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April 2009
Why did pranksters steal a lamb from Jim Dufosee's field on Salisbury Plain and leave it on a doorstep of a house in Pound Street. Nobody knows. However, the picture of the lamb being held by the farmer should provide you with your daily dose of cuteness. [wiltshire.co.uk]
Categories: Animals, Pranks
Posted by Alex on Wed Apr 08, 2009
Comments (0)
Hoax Website: The smell of books aroma spray. "Now you can finally enjoy reading e-books without giving up the smell you love so much. With Smell of Books™ you can have the best of both worlds, the convenience of an e-book and the smell of your favorite paper book. Smell of Books™ is compatible with a wide range of e-reading devices and e-book formats and is 100% DRM-compatible. Whether you read your e-books on a Kindle or an iPhone using Stanza, Smell of Books™ will bring back that real book smell you miss so much."
Categories: Literature/Language, Websites
Posted by Alex on Tue Apr 07, 2009
Comments (6)
• People are angry at a bar in New Zealand for placing fake parking tickets on thousands of cars in Auckland as an April Fool's Day prank/promotional stunt. The thing is, these fake tickets weren't like the typical ones that, upon examination, are obviously fake. These were exactly identical to real tickets in every detail except for listing a different website and phone number. As a publicity stunt, I'd say it crosses the line. [stuff.co.nz]
Categories: April Fools Day, Pranks
Posted by Alex on Tue Apr 07, 2009
Comments (1)
Jill Hunter Pellettieri writes in Slate.com about how she hates those notices you now find in all the hotels asking you to re-use your towels in order to "Save Our Planet." Like her, I find them to be disingenuous. The real beneficiaries are the hotels, not the environment, because the hotels save lots of money on laundry costs, and they don't bother to pass those cost-savings along to the customers. [slate.com]
Categories: Business/Finance, Scams
Posted by Alex on Tue Apr 07, 2009
Comments (24)
Deacon Freeman Moore doesn't think that the fake grave someone dug behind his church was a funny prank. It had a black, wooden cross at one end, with the name "Eli" on it. He called the police, who did a bit of digging before deciding it was a hoax. [ajc.com]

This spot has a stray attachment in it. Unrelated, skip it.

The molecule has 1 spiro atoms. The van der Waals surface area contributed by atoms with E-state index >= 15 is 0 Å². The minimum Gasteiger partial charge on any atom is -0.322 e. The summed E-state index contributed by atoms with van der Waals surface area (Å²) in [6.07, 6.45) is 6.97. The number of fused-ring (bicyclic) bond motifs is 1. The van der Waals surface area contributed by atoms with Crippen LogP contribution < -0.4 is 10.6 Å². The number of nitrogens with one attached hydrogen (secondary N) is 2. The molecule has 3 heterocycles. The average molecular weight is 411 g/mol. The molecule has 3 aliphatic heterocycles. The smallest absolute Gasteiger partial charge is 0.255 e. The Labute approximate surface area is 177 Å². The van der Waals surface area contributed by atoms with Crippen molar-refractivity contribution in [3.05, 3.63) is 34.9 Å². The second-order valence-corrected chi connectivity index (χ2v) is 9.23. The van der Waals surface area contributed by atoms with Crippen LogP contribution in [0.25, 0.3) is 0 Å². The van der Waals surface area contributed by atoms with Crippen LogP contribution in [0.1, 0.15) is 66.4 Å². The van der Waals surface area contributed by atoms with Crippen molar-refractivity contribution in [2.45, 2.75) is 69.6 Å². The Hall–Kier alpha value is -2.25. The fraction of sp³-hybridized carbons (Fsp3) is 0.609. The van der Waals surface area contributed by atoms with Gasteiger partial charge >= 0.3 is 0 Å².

Categories: Death, Pranks
Posted by Alex on Mon Apr 06, 2009
Comments (1)
It's safe to use the bathroom again. Two weeks ago a New York man said he was robbed in a bathroom stall in the Atlanta airport. He was just sitting there, doing his business, when two men poked their heads "over the top of the stall," pointed a silver handgun at him, and demanded his wallet. Police have now determined the robbery report was a hoax. [AJC.com]
Categories: Law/Police/Crime
Posted by Alex on Mon Apr 06, 2009
Comments (2)
Shroud of Turin News: A Vatican historian says she's uncovered documents indicating that between 1204 and 1353 the Shroud of Turin was kept hidden by the Knights Templar, who worshipped it as a holy relic. Apparently they required their members to "venerate the image by kissing its feet three times." (Some of their other rituals may have involved spitting on the cross, stripping naked and kissing their superior on the buttocks, navel, and lips, and submitting to sodomy.) The Vatican is still remaining mum about whether they think it's the genuine shroud in which Christ was buried, or a forgery. [Times Online]
Categories: History, Religion
Posted by Alex on Mon Apr 06, 2009
Comments (5)
A slight over-reaction, perhaps. Two guys at a science park pranked a colleague on April 1st by moving his car. When the guy couldn't find his car, the science-park security force naturally thought it must be a terrorist threat and evacuated the entire building. [Chester Evening Leader]. Update: Here's a link that should work. Plus, this article (unlike the first one I linked to) makes clear that what actually happened is that the guys moved the car into a restricted parking lot, meant only for nuclear engineers, which is why the security got nervous.
Categories: April Fools Day, Hate Crimes/Terror
Posted by Alex on Mon Apr 06, 2009
Comments (3)
• An online brokerage, Zecco, pretended to give customers multi-million trading accounts on April 1st. Funny until customers began doing actual trades with the money. Lots of blogs were linking to this story, calling it the worst April Fool's ever. (I'm not sure about that. It's still not as bad as some on the official list.) But now the company is saying it was an accident, not a purposeful prank.
Comments